This Sunday, when his friends went to work, Ami (not his real name), an engineer for Applied Materials in Rehovot, loaded his bicycle onto his car and headed for the Jerusalem hills. Since the company announced a shortened four-day work week, Ami has dedicated his forced day off to his hobby that had been limited to weekends up until now.
"In normal conditions I would have been angry," Ami says, "but we recognize the reality. Just two months ago the company laid off 10% of its workforce, and luckily I survived that wave."
Hundreds of employees will have to get used to this new reality at Sapiens, Numonyx and Keter, as well as some hotels and other enterprises. The rationale is obvious: saving 20% of wage costs and operating costs on days when the firm is shut down. For workers, it means a 20% salary cut, and the "disappearance" of vacation days due to them by law, replaced by forced vacation days.
Most top officers believe that the limited operation format will remain in force so long as the company's condition warrants it. What began as a short break for a single quarter could have long-term repercussions.
Applied Materials has chosen to deduct workers' vacation time to avoid affecting monthly salaries and various benefits. But if the company is forced to extend the present configuration it is clear that accumulated vacation days will disappear, and workers' pocketbooks will begin to feel the effects.
For some of the companies, like Sapien and Numonyx, the move was aimed at avoiding layoffs, while for others, such as Keter and Applied Materials, which have laid off hundreds recently, the strategy was adopted after the enterprise chiefs realized that the layoffs were not enough, and sought additional ways to economize.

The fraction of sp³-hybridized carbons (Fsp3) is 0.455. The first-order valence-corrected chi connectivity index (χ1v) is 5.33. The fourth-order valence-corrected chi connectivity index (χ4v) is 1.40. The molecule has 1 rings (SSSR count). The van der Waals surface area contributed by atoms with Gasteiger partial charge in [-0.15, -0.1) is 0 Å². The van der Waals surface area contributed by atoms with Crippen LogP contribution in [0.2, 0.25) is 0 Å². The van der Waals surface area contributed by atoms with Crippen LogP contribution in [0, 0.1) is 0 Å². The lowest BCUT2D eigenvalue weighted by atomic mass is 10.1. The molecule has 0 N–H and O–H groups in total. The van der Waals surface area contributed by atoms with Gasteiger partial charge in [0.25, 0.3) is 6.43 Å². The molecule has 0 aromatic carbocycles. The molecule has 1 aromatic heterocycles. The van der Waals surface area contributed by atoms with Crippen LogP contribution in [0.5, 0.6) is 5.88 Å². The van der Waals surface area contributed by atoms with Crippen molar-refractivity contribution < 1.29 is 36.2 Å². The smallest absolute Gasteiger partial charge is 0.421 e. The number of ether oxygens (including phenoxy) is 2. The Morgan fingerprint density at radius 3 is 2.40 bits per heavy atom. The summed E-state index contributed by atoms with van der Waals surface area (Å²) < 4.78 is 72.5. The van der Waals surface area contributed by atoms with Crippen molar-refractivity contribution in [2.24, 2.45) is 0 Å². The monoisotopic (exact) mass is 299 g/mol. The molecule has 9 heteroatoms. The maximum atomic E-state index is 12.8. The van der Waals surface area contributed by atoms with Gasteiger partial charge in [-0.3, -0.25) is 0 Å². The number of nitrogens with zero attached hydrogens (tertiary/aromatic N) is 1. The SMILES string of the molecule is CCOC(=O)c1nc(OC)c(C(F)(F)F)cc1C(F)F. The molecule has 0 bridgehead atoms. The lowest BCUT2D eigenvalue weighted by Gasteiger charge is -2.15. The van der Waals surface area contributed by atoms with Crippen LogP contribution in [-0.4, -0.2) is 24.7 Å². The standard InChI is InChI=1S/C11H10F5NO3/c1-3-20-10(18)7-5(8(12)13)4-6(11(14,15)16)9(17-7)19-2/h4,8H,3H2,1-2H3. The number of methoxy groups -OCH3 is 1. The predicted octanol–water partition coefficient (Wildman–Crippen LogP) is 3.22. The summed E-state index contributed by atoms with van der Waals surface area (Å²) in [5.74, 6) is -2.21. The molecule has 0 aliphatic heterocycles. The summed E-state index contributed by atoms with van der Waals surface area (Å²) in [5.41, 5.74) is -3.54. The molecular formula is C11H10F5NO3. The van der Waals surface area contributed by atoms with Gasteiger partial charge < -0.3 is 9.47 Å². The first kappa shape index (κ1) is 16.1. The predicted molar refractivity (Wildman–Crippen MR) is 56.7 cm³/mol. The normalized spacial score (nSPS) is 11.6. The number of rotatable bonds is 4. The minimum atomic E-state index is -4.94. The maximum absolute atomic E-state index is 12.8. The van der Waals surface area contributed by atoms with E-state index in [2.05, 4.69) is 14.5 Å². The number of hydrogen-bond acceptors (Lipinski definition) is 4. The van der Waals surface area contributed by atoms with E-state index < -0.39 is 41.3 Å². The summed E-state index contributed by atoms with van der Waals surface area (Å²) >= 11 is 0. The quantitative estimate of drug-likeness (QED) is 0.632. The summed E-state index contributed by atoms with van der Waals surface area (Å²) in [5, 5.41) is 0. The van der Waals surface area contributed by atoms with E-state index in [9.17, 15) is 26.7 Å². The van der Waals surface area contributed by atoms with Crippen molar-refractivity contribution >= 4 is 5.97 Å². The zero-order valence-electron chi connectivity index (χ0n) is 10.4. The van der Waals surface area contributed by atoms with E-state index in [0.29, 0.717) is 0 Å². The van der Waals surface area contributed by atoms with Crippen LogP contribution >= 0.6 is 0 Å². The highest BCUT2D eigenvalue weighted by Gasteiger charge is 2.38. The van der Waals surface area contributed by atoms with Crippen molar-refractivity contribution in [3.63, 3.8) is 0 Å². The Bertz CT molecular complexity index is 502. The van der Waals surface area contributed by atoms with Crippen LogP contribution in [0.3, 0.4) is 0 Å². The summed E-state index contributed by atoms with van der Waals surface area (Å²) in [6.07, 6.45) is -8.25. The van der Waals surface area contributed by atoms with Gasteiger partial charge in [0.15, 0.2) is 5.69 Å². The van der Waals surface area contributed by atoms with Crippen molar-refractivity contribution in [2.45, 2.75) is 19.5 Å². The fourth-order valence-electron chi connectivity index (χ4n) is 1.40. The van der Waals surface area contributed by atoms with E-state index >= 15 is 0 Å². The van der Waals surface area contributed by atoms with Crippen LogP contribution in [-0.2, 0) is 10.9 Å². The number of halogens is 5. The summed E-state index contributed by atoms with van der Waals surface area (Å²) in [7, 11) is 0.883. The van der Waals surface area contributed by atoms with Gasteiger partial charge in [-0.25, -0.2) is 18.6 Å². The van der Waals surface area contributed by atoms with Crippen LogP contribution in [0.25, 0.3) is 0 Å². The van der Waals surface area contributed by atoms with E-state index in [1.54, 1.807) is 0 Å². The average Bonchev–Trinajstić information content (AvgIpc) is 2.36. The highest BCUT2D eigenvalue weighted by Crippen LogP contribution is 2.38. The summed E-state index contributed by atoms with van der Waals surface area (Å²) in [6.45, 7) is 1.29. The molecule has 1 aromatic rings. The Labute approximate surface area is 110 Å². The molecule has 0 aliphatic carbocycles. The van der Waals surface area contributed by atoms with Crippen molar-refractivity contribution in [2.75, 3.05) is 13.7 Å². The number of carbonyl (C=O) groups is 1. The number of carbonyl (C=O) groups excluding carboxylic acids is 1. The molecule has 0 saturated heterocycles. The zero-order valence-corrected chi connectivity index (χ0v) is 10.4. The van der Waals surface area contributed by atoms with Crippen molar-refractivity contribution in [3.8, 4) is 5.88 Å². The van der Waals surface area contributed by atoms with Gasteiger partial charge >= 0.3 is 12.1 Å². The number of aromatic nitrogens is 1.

One manager spoke about the choice between pinpointed layoffs or a horizontal blow to all employees. "We thought about the day after the crisis. It is easier to resume regular, full-time work schedules than it is to replace 20% of the company's workforce," he said.
A shortened work week of four days is not an Israeli invention. Many firms in the U.S. adopted the move in mid-2008.
Last June, Utah became the first state in the U.S. to shorten its work week across most of the public sector, with the aim of saving energy and operating expenses. According to U.S. Department of Labor figures, the number of employers who have moved to a shorted work week due to the financial crisis increased in November 2008 by 72%, to 2.6 million companies, compared with just 1.5 million companies who implemented a 35-hour work week in November 2007. The mayor of Atlanta cut municipal workers' wages and shortened the work week because of budgetary problems, with a fall in tax revenues.
The British newspaper The Independent reports that the British government is considering shortening the work week to three days in an effort to avoid massive layoffs.
But a four-day work week doesn't cut only into salaries and vacation time, but affects other benefits such as advanced study fund deposits. National Insurance deposits and employer-sponsored pension and provident funds are also a derivative of wages (which are 15%-20% lower for four-day work weeks). Accordingly, these deposits will be lower.
Is an employer's decision to shorten the work week in order to reduce employment costs legitimate?
Attorney Hila Porat, a labor law expert, says that a company whose workforce is based on personal contracts is fully entitled to decide to shorten a work week or cut salary benefits.
If a worker does not agree, he or she can resign and will be entitled to redundancy compensation if employed for more than a year. "It's important to remember that if an employer cuts salary benefits and a worker does not quit or file a legal claim, the worker will be considered as having agreed to the changes," she notes.
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